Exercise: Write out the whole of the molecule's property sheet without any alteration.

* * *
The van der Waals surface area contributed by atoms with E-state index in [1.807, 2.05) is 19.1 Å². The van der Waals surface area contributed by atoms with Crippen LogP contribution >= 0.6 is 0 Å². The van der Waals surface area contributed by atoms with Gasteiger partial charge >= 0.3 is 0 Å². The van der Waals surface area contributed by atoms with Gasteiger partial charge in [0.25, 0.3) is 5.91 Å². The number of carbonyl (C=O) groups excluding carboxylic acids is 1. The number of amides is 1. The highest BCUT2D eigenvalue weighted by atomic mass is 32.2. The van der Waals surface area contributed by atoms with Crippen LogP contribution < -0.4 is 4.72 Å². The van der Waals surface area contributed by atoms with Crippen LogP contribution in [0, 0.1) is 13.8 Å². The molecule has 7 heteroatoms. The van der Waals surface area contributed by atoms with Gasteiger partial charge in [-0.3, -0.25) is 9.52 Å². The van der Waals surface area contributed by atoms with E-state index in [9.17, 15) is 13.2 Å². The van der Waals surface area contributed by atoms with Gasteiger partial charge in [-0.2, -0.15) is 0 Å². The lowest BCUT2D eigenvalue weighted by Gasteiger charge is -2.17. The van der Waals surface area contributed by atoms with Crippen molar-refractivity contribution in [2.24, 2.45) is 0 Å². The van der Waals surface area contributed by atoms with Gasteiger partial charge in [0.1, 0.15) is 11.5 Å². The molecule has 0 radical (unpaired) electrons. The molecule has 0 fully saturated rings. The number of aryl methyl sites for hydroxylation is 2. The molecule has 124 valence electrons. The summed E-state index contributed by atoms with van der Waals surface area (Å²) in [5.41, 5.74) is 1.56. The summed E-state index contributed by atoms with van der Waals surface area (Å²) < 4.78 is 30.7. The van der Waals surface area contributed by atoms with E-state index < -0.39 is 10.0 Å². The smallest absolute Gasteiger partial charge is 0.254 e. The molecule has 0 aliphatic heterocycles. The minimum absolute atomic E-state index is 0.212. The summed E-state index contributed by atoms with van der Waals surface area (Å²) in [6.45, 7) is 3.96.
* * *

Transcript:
The van der Waals surface area contributed by atoms with E-state index in [1.807, 2.05) is 19.1 Å². The van der Waals surface area contributed by atoms with Crippen LogP contribution >= 0.6 is 0 Å². The van der Waals surface area contributed by atoms with Gasteiger partial charge >= 0.3 is 0 Å². The van der Waals surface area contributed by atoms with Gasteiger partial charge in [0.25, 0.3) is 5.91 Å². The number of carbonyl (C=O) groups excluding carboxylic acids is 1. The number of amides is 1. The highest BCUT2D eigenvalue weighted by atomic mass is 32.2. The van der Waals surface area contributed by atoms with Crippen LogP contribution < -0.4 is 4.72 Å². The van der Waals surface area contributed by atoms with Crippen LogP contribution in [0, 0.1) is 13.8 Å². The molecule has 7 heteroatoms. The van der Waals surface area contributed by atoms with Gasteiger partial charge in [-0.3, -0.25) is 9.52 Å². The van der Waals surface area contributed by atoms with E-state index in [9.17, 15) is 13.2 Å². The van der Waals surface area contributed by atoms with Gasteiger partial charge in [-0.2, -0.15) is 0 Å². The lowest BCUT2D eigenvalue weighted by Gasteiger charge is -2.17. The van der Waals surface area contributed by atoms with Crippen molar-refractivity contribution in [2.24, 2.45) is 0 Å². The van der Waals surface area contributed by atoms with Gasteiger partial charge in [0.1, 0.15) is 11.5 Å². The molecule has 0 radical (unpaired) electrons. The molecule has 0 fully saturated rings. The number of aryl methyl sites for hydroxylation is 2. The molecule has 124 valence electrons. The summed E-state index contributed by atoms with van der Waals surface area (Å²) in [5.41, 5.74) is 1.56. The summed E-state index contributed by atoms with van der Waals surface area (Å²) < 4.78 is 30.7. The van der Waals surface area contributed by atoms with E-state index < -0.39 is 10.0 Å². The smallest absolute Gasteiger partial charge is 0.254 e. The molecule has 0 aliphatic heterocycles. The minimum absolute atomic E-state index is 0.212. The summed E-state index contributed by atoms with van der Waals surface area (Å²) in [6.45, 7) is 3.96.